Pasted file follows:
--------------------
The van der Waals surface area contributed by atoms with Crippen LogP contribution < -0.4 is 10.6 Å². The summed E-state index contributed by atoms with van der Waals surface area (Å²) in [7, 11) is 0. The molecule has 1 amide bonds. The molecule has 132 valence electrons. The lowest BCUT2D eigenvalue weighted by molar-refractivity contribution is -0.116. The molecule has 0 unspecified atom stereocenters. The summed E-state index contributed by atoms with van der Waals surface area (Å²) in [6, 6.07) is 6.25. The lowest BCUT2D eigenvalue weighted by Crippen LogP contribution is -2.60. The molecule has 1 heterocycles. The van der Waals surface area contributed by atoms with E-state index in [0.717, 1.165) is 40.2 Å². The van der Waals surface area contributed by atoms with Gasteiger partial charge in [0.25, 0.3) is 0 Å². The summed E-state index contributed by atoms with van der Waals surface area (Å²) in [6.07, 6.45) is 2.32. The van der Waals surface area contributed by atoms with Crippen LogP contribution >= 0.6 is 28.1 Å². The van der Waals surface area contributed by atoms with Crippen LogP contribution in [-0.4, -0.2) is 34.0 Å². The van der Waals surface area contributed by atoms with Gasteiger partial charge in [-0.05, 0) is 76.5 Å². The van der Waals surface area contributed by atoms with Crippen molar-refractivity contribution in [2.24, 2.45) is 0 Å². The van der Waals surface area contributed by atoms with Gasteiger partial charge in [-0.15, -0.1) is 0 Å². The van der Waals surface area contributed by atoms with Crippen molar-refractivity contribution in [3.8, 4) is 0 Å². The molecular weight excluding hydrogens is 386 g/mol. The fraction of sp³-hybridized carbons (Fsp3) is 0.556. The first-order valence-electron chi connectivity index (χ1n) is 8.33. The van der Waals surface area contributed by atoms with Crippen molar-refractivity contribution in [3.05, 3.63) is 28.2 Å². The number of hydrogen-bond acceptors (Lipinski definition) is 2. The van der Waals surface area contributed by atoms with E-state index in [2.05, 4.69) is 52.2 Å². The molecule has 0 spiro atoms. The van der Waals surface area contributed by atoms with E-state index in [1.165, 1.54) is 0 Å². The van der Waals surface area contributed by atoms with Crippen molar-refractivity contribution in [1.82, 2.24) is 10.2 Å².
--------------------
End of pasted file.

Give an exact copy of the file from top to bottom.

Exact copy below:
The van der Waals surface area contributed by atoms with Crippen LogP contribution < -0.4 is 10.6 Å². The summed E-state index contributed by atoms with van der Waals surface area (Å²) in [7, 11) is 0. The molecule has 1 amide bonds. The molecule has 132 valence electrons. The lowest BCUT2D eigenvalue weighted by molar-refractivity contribution is -0.116. The molecule has 0 unspecified atom stereocenters. The summed E-state index contributed by atoms with van der Waals surface area (Å²) in [6, 6.07) is 6.25. The lowest BCUT2D eigenvalue weighted by Crippen LogP contribution is -2.60. The molecule has 1 heterocycles. The van der Waals surface area contributed by atoms with E-state index in [0.717, 1.165) is 40.2 Å². The van der Waals surface area contributed by atoms with Gasteiger partial charge in [0.25, 0.3) is 0 Å². The summed E-state index contributed by atoms with van der Waals surface area (Å²) in [6.07, 6.45) is 2.32. The van der Waals surface area contributed by atoms with Crippen LogP contribution >= 0.6 is 28.1 Å². The van der Waals surface area contributed by atoms with Crippen LogP contribution in [-0.4, -0.2) is 34.0 Å². The van der Waals surface area contributed by atoms with Gasteiger partial charge in [-0.05, 0) is 76.5 Å². The van der Waals surface area contributed by atoms with Crippen molar-refractivity contribution in [2.24, 2.45) is 0 Å². The van der Waals surface area contributed by atoms with Gasteiger partial charge in [-0.15, -0.1) is 0 Å². The van der Waals surface area contributed by atoms with Crippen molar-refractivity contribution in [3.8, 4) is 0 Å². The molecular weight excluding hydrogens is 386 g/mol. The fraction of sp³-hybridized carbons (Fsp3) is 0.556. The first-order valence-electron chi connectivity index (χ1n) is 8.33. The van der Waals surface area contributed by atoms with Crippen molar-refractivity contribution in [3.05, 3.63) is 28.2 Å². The number of hydrogen-bond acceptors (Lipinski definition) is 2. The van der Waals surface area contributed by atoms with E-state index in [2.05, 4.69) is 52.2 Å². The molecule has 0 spiro atoms. The van der Waals surface area contributed by atoms with E-state index in [1.165, 1.54) is 0 Å². The van der Waals surface area contributed by atoms with Crippen molar-refractivity contribution in [1.82, 2.24) is 10.2 Å².